Correlations between brain cortical thickness and cutaneous pain thresholds are atypical in adults with migraine

Todd J Schwedt, Catherine D. Chong

Research output: Contribution to journalArticle

24 Citations (Scopus)

Abstract

Background/Objective: Migraineurs have atypical pain processing, increased expectations for pain, and hypervigilance for pain. Recent studies identified correlations between brain structure and pain sensation in healthy adults. The objective of this study was to compare cortical thickness-to-pain threshold correlations in migraineurs to healthy controls. We hypothesized that migraineurs would have aberrant relationships between the anatomical neurocorrelates of pain processing and pain thresholds. Methods: Pain thresholds to cutaneously applied heat were determined for 31 adult migraineurs and 32 healthy controls. Cortical thickness was determined from magnetic resonance imaging T1-weighted sequences. Regional cortical thickness-to-pain threshold correlations were determined for migraineurs and controls separately using a general linear model whole brain vertex-wise analysis. A pain threshold-by-group interaction analysis was then conducted to estimate regions where migraineurs show alterations in the pain threshold-to-cortical thickness correlations relative to healthy controls. Results: Controls had negative correlations (p<0.01 uncorrected) between pain thresholds and cortical thickness in left posterior cingulate/precuneus, right superior temporal, right inferior parietal, and left inferior temporal regions, and a negative correlation (p<0.01 Monte Carlo corrected) with a left superior temporal/inferior parietal region. Migraineurs had positive correlations (p<0.01 uncorrected) between pain thresholds and cortical thickness in left superior temporal/inferior parietal, right precuneus, right superior temporal/inferior parietal, and left inferior parietal regions. Cortical thickness-to-pain threshold correlations differed between migraine and control groups (p<0.01 uncorrected) for right superior temporal/inferior parietal, right precentral, left posterior cingulate/precuneus, and right inferior parietal regions and (p<0.01 Monte Carlo corrected) for a left superior temporal/inferior parietal region. Conclusions: Unlike healthy control subjects who have a significant negative correlation between cortical thickness in a superior temporal/inferior parietal region with pain thresholds, migraineurs have a non-significant positive correlation between cortical thickness in a superior temporal/inferior parietal region with pain thresholds. Since this region participates in orienting and attention to painful stimuli, absence of the normal correlation might represent a migraineurs inability to inhibit pain sensation via shifting attention away from the painful stimulus.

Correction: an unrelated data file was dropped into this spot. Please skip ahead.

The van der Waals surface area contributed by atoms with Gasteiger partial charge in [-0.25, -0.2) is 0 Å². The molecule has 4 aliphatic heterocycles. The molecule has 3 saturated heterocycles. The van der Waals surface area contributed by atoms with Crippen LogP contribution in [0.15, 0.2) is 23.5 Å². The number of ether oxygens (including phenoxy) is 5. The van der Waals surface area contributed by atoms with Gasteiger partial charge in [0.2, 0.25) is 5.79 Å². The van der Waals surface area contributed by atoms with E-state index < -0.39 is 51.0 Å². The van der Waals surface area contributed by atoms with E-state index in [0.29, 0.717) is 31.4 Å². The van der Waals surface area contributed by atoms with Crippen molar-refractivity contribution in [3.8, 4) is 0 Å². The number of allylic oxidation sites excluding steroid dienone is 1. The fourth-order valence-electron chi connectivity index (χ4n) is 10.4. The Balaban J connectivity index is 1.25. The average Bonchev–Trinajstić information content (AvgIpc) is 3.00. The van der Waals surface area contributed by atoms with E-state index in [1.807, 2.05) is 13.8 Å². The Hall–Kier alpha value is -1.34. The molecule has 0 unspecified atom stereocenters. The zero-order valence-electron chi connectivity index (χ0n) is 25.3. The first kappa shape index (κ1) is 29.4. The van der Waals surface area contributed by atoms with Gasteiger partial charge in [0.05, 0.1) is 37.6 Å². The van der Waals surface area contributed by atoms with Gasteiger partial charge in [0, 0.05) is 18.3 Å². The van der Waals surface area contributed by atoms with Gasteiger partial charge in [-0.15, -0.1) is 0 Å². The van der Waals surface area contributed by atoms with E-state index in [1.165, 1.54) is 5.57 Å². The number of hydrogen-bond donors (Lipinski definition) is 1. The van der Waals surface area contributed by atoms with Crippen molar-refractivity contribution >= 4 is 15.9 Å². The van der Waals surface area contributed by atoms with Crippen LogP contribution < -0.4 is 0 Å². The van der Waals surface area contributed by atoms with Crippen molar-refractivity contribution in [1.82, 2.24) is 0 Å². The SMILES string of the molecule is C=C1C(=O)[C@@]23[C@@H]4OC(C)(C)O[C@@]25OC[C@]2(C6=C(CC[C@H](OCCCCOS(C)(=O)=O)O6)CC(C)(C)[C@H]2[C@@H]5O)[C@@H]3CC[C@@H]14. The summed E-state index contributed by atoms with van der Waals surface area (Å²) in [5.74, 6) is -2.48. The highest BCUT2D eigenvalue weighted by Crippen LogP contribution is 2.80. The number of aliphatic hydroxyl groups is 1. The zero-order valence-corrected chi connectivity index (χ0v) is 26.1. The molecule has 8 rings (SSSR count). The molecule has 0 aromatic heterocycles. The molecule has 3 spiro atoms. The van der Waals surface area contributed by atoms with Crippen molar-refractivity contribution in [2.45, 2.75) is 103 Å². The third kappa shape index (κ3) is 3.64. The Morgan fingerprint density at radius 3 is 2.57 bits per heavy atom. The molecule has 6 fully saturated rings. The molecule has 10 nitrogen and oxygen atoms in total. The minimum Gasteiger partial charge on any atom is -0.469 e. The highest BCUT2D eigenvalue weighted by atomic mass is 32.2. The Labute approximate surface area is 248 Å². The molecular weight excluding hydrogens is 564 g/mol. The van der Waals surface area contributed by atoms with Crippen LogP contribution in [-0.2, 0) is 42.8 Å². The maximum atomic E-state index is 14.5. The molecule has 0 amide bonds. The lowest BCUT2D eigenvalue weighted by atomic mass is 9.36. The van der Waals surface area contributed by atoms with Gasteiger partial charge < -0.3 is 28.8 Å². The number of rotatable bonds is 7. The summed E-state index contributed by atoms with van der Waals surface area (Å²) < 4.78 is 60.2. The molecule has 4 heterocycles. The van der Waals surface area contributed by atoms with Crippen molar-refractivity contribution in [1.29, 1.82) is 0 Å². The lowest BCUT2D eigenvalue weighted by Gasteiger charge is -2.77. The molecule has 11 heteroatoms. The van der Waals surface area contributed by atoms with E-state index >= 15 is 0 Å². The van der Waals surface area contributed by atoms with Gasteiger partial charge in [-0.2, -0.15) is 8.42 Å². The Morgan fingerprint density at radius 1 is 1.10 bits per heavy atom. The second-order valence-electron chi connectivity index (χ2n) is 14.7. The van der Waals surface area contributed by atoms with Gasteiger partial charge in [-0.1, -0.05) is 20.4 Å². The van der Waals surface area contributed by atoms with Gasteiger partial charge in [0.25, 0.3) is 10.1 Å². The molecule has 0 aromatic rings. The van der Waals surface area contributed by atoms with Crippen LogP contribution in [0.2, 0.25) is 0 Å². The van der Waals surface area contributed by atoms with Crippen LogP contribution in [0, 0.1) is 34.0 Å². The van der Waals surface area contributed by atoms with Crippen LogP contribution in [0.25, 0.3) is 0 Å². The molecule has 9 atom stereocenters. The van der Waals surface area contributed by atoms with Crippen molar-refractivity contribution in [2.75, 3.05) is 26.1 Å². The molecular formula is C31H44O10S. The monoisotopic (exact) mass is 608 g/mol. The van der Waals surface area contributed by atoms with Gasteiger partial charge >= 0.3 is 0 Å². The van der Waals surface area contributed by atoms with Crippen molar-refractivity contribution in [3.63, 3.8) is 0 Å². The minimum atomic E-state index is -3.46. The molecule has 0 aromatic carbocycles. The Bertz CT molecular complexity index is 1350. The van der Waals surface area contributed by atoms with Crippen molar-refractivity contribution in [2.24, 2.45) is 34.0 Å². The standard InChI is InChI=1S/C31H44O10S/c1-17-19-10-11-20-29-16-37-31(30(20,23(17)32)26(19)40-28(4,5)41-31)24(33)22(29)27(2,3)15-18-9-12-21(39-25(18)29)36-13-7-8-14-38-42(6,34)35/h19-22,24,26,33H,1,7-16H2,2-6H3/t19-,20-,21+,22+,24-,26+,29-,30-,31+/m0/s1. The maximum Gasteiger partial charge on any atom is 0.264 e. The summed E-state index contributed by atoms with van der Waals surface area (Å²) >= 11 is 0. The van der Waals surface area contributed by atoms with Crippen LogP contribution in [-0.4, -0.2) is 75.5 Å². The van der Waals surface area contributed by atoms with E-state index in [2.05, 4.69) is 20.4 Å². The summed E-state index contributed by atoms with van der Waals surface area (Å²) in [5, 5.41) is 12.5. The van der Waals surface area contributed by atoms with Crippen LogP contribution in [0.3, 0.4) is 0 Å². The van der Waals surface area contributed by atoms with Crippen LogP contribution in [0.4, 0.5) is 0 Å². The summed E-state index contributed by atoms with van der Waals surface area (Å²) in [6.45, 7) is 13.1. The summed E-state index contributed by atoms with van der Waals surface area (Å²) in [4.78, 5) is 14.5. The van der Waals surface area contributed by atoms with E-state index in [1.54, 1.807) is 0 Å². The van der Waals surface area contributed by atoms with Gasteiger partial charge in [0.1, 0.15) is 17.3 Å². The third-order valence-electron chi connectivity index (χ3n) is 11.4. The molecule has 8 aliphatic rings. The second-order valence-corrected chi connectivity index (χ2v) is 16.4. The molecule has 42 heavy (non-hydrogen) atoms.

Original languageEnglish (US)
Article numbere99791
JournalPLoS One
Volume9
Issue number6
DOIs
StatePublished - Jun 16 2014

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migraine
Pain Threshold
Parietal Lobe
Migraine Disorders
pain
Brain
brain
Skin
Pain
Brain models
Gyrus Cinguli
Magnetic resonance
Processing
Temporal Lobe
Imaging techniques